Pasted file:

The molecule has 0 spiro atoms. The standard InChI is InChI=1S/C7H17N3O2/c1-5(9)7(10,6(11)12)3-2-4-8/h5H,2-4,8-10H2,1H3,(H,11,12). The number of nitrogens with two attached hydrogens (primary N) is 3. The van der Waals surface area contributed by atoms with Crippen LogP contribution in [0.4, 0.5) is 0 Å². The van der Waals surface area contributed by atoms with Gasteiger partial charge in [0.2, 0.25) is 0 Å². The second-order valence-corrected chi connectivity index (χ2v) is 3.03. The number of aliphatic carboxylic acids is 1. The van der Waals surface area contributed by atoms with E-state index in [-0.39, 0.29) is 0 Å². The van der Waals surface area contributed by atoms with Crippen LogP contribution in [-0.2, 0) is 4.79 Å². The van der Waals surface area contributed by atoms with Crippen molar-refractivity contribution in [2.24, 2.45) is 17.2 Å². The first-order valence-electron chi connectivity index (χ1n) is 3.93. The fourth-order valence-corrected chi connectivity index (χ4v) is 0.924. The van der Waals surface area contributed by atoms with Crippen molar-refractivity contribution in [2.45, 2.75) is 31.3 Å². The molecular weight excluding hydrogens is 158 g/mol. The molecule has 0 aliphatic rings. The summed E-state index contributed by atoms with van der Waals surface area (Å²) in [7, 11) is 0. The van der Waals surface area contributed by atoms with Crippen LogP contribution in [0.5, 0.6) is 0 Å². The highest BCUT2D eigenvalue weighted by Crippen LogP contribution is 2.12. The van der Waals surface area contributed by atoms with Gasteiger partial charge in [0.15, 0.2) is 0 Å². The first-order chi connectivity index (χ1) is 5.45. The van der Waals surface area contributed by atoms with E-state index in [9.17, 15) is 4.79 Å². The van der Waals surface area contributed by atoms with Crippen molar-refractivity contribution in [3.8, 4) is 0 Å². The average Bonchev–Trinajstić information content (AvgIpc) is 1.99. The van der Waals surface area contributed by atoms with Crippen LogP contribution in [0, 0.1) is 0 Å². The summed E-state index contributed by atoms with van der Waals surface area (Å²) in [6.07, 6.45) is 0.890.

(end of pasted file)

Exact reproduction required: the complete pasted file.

The molecule has 0 spiro atoms. The standard InChI is InChI=1S/C7H17N3O2/c1-5(9)7(10,6(11)12)3-2-4-8/h5H,2-4,8-10H2,1H3,(H,11,12). The number of nitrogens with two attached hydrogens (primary N) is 3. The van der Waals surface area contributed by atoms with Crippen LogP contribution in [0.4, 0.5) is 0 Å². The van der Waals surface area contributed by atoms with Gasteiger partial charge in [0.2, 0.25) is 0 Å². The second-order valence-corrected chi connectivity index (χ2v) is 3.03. The number of aliphatic carboxylic acids is 1. The van der Waals surface area contributed by atoms with E-state index in [-0.39, 0.29) is 0 Å². The van der Waals surface area contributed by atoms with Crippen LogP contribution in [-0.2, 0) is 4.79 Å². The van der Waals surface area contributed by atoms with Crippen molar-refractivity contribution in [2.24, 2.45) is 17.2 Å². The first-order valence-electron chi connectivity index (χ1n) is 3.93. The fourth-order valence-corrected chi connectivity index (χ4v) is 0.924. The van der Waals surface area contributed by atoms with Crippen molar-refractivity contribution in [2.45, 2.75) is 31.3 Å². The molecular weight excluding hydrogens is 158 g/mol. The molecule has 0 aliphatic rings. The summed E-state index contributed by atoms with van der Waals surface area (Å²) in [7, 11) is 0. The van der Waals surface area contributed by atoms with Crippen LogP contribution in [0.5, 0.6) is 0 Å². The highest BCUT2D eigenvalue weighted by Crippen LogP contribution is 2.12. The van der Waals surface area contributed by atoms with Gasteiger partial charge in [0.15, 0.2) is 0 Å². The first-order chi connectivity index (χ1) is 5.45. The van der Waals surface area contributed by atoms with E-state index in [9.17, 15) is 4.79 Å². The van der Waals surface area contributed by atoms with Crippen molar-refractivity contribution in [3.8, 4) is 0 Å². The average Bonchev–Trinajstić information content (AvgIpc) is 1.99. The van der Waals surface area contributed by atoms with Crippen LogP contribution in [0, 0.1) is 0 Å². The summed E-state index contributed by atoms with van der Waals surface area (Å²) in [6.07, 6.45) is 0.890.